Tuesday, January 9, 2024

Croc (USA, 2007)

A made-for-TV flick that got screened on the SyFy Channel in the US and had a DVD release in Europe (and maybe elsewhere), Croc is pretty much what one might expect from "award-winning" director Stewart Raffill, a man who once, briefly, in 1984, garnered some attention for two consecutive genre film home runs, The Ice Pirates (trailer) and The Philadelphia Experiment (trailer), before revealing his true super-minor-league proclivities with the anti-film Mac and Me (1988 / trailer), the psychotronically fun Tammy and the T-Rex (1988 / trailer), and the totally pointless Mannequin Two: On the Move (1991 / trailer). Croc's non-script was supplied by some guy named Ken Solarz, who roughly two decades ago seems to have blown his creative load with an interesting if unknown neo-noir, City of Industry (1996 / trailer), and has since then only dribbled disappointing, limp scripts for trash or TV shows — but then, he also seems to prefer the role of producer. 
Trailer to
Croc:
Set and filmed in Krabi, Thailand, the nominal plot of this white-savior flick — as the title infers — involves a huge, man-eating saltwater crocodile that starts chowing down the tourists and locals of the area. Jack McQuade (Peter Tuinstra), non-native resident who runs a local crocodile-farm tourist trap with his sister Allison (Elizabeth Healey) and nephew Theo (Scott Hazell), initially feels the heat of associated guilt due to the machinations of the two unscrupulous developers, Andy (Jibby Saetang a.k.a. Tawon Saetang) and Cao (Wasan Junsook) Konsong, who want Jack's land. Into the mix comes the mandatory eye-candy love interest for Jack, the babalicious Evelyn (Sherry Edwards nee Phungprasert of Beast Mode [2020 / trailer]) and the extremely pointless (and over-cool) one-legged hunter named Croc Hawkins (Michael Madsen), a character who, despite sharing his name with the film itself, is rather unneeded. Joining forces, they set out to save the people of Krabi — god knows that the Thai people themselves are incapable of saving themselves — and, after the croc munches on a few more natives and/or tourists and/or idiots, and as is always the case in real life, good triumphs in the end.
Croc is what we here at a wasted life sometimes refer to as a vacation flick. Not because it's a good flick to watch while on vacation, but because of the reason why the name actor involved (in this case, the almost eternally slumming Michael Madsen [of Voodoo Dawn (1998) & Canes (2006)]) took the job: it offers that person an excellent opportunity to go to a dream location for a few weeks and even earn money by doing a few days "work"; i.e., for a phoned-in performance. And face it, when Madsen phones in cool, manly and likable, he still remains more convincing than many an actor who tries to do so by means of serious method acting.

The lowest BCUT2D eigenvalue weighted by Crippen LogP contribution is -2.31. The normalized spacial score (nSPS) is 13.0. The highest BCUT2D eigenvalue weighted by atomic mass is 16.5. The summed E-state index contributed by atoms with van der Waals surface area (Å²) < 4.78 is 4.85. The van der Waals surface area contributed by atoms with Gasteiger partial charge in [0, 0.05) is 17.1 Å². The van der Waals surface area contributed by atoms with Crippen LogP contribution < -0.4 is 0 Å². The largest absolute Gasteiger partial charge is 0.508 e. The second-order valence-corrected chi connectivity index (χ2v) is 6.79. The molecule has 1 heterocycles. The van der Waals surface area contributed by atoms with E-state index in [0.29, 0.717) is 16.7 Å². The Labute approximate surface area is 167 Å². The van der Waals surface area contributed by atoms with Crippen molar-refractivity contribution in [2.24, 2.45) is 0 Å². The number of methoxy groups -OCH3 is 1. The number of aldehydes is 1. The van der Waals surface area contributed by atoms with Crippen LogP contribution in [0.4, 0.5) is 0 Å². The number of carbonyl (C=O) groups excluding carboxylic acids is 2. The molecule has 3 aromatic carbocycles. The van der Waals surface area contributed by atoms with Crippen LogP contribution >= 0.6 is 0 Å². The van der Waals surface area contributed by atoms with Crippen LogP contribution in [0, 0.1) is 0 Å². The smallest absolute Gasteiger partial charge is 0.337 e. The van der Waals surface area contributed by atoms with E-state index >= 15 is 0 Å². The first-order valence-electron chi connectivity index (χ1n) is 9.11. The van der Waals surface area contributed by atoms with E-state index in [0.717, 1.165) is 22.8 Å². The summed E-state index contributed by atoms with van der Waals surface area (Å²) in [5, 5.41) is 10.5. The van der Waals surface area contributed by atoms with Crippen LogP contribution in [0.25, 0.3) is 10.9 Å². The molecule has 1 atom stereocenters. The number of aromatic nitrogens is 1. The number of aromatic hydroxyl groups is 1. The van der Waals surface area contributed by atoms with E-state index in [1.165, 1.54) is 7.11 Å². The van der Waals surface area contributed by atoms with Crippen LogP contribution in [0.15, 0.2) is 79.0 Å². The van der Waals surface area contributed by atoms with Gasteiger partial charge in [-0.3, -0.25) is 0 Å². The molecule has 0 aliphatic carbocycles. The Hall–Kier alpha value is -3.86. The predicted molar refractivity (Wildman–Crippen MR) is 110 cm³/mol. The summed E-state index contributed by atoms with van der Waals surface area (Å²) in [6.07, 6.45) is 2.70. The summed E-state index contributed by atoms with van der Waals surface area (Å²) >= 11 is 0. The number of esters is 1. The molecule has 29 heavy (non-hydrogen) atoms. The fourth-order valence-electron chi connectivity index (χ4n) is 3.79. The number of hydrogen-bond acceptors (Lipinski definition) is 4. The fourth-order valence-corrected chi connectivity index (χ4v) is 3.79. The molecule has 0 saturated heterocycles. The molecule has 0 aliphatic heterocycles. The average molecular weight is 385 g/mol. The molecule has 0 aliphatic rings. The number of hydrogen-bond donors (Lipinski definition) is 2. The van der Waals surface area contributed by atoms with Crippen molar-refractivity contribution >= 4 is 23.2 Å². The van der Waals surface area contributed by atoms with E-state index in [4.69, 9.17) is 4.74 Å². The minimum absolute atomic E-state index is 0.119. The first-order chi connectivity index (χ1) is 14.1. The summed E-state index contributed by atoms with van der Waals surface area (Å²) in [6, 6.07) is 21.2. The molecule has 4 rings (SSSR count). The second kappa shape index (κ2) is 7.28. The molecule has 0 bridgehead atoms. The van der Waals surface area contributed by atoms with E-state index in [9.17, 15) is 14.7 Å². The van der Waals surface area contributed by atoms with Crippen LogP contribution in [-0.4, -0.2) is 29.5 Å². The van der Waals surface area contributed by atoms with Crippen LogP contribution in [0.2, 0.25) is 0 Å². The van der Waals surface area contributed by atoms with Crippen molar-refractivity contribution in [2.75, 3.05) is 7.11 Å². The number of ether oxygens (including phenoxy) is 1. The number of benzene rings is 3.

That said, Croc is a pretty brainless and pointless movie, be it on TV or DVD. The cheap CGI blood is unconvincing, as is expected of a TV movie, and the narrative padded and idiotic. For the most part, the acting is entirely adequate for a movie of its level, but it is not surprising that most of the young names involved have not developed a viable film career since this flick was made 17 years ago. It is the type of movie in which when, in one scene, a guy dives into the pool and goes headfirst into the gaping mouth of the huge croc* (which promptly chomps down on him), the very next scene shows the same guy trying desperately to climb out of the same pool. Along the same line, of the six "main" characters, not one of them dies, not even when bitten by the croc and dragged underwater back to its lair — they literally survive with less injuries than most people get when they stub a toe.
* "Saltwater crocodiles have the strongest bite of any living animal." 
So, is there anything good about the flick? Well, it is cleanly shot and the cinematography of the absolutely beautiful locations are of crisp, clear National Geographic quality, so Croc does sometimes have its travelogue appeal. Likewise, while Evelyn (Sherry Edwards nee Phungprasert) is perhaps the most babalicious of all the Thai nubiles that have a speaking part in the movie, the flick definitely pushes every exotic-fetish button that any straight (or bi) man or lesbian (or bi) woman might have. None get naked but they do get in an occasional bathing suit, so the flick does have a slight G-rated ogle-appeal. But aside from that, and a few flashes of usually unintentional humor, there is nothing memorable or worthwhile about Croc, so you really don't need to bother with it. 
Croc is the fifth of the Maneater series produced by RHI Entertainment, which no longer really exists, and was preceded Grizzly Rage (2007 / trailer), In The Spider's Web (2007 / trailer), Maneater (2007 / trailer), and Something Beneath (2007 / trailer). Later TV films of the series also include more genre-specific creatures like werewolves (Hybrid [2008]), swamp creatures (Swamp Devil [2008 / trailer]), aliens (High Plains Invaders [2009 / trailer] — plus points for being set in the Old West), killer scarecrows (Scarecrow [2013 / trailer]) and so forth.

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